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More from year 1994
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On this day, Paul McCartney wrote “Young Boy“, a song which would be included in his 1997 album “Flaming Pie“, during one of Linda’s cookery assignment (“Somedays” to be released on the same album has a similar story).
This was another song written when I’d set myself an arbitrary deadline. We were in Long Island and Linda was cooking with Pierre Franey for a New York Times article. I had taken my guitar, and was sitting around in a nearby room when a song came up. It wrote itself: I was thinking about all the young people I know, and remembering my own early days. There’s a funny side story to this: I left the room after I finished writing the song and when I went back in there a few minutes later I got a shock because a girl was lying on the couch. She’d been there all the time, and I hadn’t seen her.
From Club Sandwich n°82, Summer 1997:
[…] The date was 18 August 1994 and the location this time was the Long Island home of-famous chef and culinary author Pierre Franey, for whom Linda was making a meal, watched too by New York Times food writer Bryan Miller and a photographer. While his wife prepared an assortment of vegetarian dishes Paul took himself off to the den, began strumming some favoured chords (C, A minor, E minor) and out popped ‘Young Boy’ (albeit, at this time, ‘Poor Boy’), recalling not only his own earlier days but those of his son and his son’s friends who find themselves at that age where Great Questions are asked of oneself. Paul re-emerged into the kitchen while Linda was baking a cake and played his new song to the audience of four, telling the Times writer “I do it [songwriting] very simply at first, just to get the feeling. It’s just like cooking: a simple expression can be the best.”Mark Lewisohn, in Club Sandwich n°82, Summer 1997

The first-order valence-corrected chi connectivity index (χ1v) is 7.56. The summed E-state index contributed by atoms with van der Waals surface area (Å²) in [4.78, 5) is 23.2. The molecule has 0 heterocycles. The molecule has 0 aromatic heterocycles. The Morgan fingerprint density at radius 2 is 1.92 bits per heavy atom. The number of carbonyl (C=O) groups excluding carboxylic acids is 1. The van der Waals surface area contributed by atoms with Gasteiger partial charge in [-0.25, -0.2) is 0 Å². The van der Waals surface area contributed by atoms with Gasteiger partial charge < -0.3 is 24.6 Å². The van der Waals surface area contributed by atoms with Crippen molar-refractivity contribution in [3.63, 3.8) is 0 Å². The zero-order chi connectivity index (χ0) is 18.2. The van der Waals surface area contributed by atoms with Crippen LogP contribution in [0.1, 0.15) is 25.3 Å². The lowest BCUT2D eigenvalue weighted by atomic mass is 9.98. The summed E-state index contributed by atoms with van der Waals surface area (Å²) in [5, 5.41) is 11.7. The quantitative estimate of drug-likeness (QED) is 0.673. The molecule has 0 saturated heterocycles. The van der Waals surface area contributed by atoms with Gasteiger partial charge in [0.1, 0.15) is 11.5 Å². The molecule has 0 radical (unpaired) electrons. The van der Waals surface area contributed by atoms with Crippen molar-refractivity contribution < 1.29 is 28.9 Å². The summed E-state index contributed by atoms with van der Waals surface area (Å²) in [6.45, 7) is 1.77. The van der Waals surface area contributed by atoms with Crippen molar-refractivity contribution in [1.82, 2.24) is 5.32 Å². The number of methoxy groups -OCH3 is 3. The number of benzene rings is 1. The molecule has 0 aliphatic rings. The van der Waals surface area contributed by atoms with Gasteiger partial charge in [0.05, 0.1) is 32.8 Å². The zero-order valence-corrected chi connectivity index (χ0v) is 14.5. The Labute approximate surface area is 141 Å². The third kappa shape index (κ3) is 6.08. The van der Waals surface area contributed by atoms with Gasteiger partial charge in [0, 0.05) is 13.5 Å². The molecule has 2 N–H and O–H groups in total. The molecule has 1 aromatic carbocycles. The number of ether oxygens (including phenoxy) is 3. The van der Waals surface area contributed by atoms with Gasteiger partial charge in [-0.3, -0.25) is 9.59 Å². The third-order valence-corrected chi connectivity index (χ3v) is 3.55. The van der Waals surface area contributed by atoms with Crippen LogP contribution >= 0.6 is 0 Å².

Last updated on September 27, 2020
"An updated edition of the best-seller. The story of what happened to the band members, their families and friends after the 1970 break-up is brought right up to date. A fascinating and meticulous piece of Beatles scholarship."
We owe a lot to Keith Badman for the creation of those pages, but you really have to buy this book to get all the details - a day to day chronology of what happened to the four Beatles after the break-up and how their stories intertwined together!
This edition of the book compiles more outrageous opinions and unrehearsed interviews from the former Beatles and the people who surrounded them. Keith Badman unearths a treasury of Beatles sound bites and points-of-view, taken from the post break up years. Includes insights from Yoko Ono, Linda McCartney, Barbara Bach and many more.